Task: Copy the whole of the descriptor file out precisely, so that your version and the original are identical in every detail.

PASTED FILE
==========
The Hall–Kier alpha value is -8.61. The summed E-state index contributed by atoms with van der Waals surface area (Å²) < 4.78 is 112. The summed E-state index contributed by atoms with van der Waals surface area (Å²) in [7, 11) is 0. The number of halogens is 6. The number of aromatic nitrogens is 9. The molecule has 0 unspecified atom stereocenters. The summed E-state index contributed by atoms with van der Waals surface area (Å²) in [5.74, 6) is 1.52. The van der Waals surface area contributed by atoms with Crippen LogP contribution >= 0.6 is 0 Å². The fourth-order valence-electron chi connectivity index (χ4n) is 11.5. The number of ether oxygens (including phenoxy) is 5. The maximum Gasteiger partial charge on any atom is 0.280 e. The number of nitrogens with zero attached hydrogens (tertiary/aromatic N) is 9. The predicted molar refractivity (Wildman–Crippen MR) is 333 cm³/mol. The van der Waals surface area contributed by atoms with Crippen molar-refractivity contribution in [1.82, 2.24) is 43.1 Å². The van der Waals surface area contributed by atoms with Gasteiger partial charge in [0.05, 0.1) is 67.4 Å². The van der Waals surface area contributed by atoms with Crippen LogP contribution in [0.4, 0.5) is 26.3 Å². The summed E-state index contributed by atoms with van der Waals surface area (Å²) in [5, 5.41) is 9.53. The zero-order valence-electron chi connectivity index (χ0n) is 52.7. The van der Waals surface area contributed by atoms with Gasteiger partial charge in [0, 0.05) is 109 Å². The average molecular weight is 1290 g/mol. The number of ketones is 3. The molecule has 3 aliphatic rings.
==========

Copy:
The Hall–Kier alpha value is -8.61. The summed E-state index contributed by atoms with van der Waals surface area (Å²) < 4.78 is 112. The summed E-state index contributed by atoms with van der Waals surface area (Å²) in [7, 11) is 0. The number of halogens is 6. The number of aromatic nitrogens is 9. The molecule has 0 unspecified atom stereocenters. The summed E-state index contributed by atoms with van der Waals surface area (Å²) in [5.74, 6) is 1.52. The van der Waals surface area contributed by atoms with Crippen LogP contribution >= 0.6 is 0 Å². The fourth-order valence-electron chi connectivity index (χ4n) is 11.5. The number of ether oxygens (including phenoxy) is 5. The maximum Gasteiger partial charge on any atom is 0.280 e. The number of nitrogens with zero attached hydrogens (tertiary/aromatic N) is 9. The predicted molar refractivity (Wildman–Crippen MR) is 333 cm³/mol. The van der Waals surface area contributed by atoms with Crippen molar-refractivity contribution in [1.82, 2.24) is 43.1 Å². The van der Waals surface area contributed by atoms with Gasteiger partial charge in [0.05, 0.1) is 67.4 Å². The van der Waals surface area contributed by atoms with Crippen LogP contribution in [0.4, 0.5) is 26.3 Å². The summed E-state index contributed by atoms with van der Waals surface area (Å²) in [5, 5.41) is 9.53. The zero-order valence-electron chi connectivity index (χ0n) is 52.7. The van der Waals surface area contributed by atoms with Gasteiger partial charge in [0, 0.05) is 109 Å². The average molecular weight is 1290 g/mol. The number of ketones is 3. The molecule has 3 aliphatic rings.